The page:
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Desk-based jobs offer protection against poor cognition in later life

People who work in jobs that require less physical activity, with typical office and desk-based jobs are at a lower risk of subsequent poor cognition than those whose work is more physically active.

Lack of physical activity and exercise are known risk factors for major health conditions, including cognitive impairments such as memory and concentration problems. However, evidence as to whether physical activity actually protects against cognitive decline has often been mixed and inconclusive.

Researchers examined patterns of physical activity among 8,500 men and women who were aged 40-79 years old at the start of the study and who had a wide range of socioeconomic backgrounds and educational attainment.

As part of the study, participants completed a health and lifestyle questionnaire, including information on the level of physical activity during both work and leisure, and underwent a health examination. After an average 12 years, the volunteers were invited back and completed a battery of tests that measured aspects of their cognition, including memory, attention, visual processing speed and a reading ability test that approximates IQ.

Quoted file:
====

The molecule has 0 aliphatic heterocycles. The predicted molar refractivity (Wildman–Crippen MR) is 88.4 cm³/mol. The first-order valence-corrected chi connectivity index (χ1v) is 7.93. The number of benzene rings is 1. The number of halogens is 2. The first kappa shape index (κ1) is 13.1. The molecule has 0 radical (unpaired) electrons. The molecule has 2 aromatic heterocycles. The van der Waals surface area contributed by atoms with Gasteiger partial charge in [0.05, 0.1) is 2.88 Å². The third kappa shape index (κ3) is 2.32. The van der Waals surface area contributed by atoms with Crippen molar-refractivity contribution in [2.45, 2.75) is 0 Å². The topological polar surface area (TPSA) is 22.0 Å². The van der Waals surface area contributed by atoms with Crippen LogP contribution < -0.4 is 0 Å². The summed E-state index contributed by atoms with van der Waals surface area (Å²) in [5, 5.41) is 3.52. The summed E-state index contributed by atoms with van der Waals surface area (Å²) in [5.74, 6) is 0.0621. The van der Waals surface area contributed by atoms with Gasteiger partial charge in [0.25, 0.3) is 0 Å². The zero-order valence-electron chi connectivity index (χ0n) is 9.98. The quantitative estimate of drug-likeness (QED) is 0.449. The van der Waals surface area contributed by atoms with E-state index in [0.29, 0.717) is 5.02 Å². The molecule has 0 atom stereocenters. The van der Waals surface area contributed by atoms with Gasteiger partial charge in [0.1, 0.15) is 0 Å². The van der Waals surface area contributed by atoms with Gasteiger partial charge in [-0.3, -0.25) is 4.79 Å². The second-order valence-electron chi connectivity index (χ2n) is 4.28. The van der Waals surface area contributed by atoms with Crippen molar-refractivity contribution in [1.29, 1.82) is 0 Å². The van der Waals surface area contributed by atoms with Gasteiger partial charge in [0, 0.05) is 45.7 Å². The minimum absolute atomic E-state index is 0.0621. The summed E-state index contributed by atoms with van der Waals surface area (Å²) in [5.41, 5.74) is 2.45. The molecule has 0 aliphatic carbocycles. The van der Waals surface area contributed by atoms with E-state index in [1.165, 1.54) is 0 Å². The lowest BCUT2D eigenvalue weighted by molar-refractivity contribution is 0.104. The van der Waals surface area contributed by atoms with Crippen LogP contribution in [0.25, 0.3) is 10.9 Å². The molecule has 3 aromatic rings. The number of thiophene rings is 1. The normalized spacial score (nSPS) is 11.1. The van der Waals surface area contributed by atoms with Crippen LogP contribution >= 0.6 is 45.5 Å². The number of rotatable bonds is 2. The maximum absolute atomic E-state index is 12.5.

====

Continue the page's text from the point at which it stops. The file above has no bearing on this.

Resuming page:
The researchers also report that:

  • Individuals with no qualifications were more likely to have physically active jobs, but less likely to be physically active outside of work.

  • A physically inactive job (typically a desk-job), is associated with a lower risk of poor cognition, irrespective of the level of education. Those who remained in this type of work throughout the study period were the most likely to be in the top 10% of performers.

  • Those in manual work had almost three times increased risk of poor cognition than those with an inactive job.


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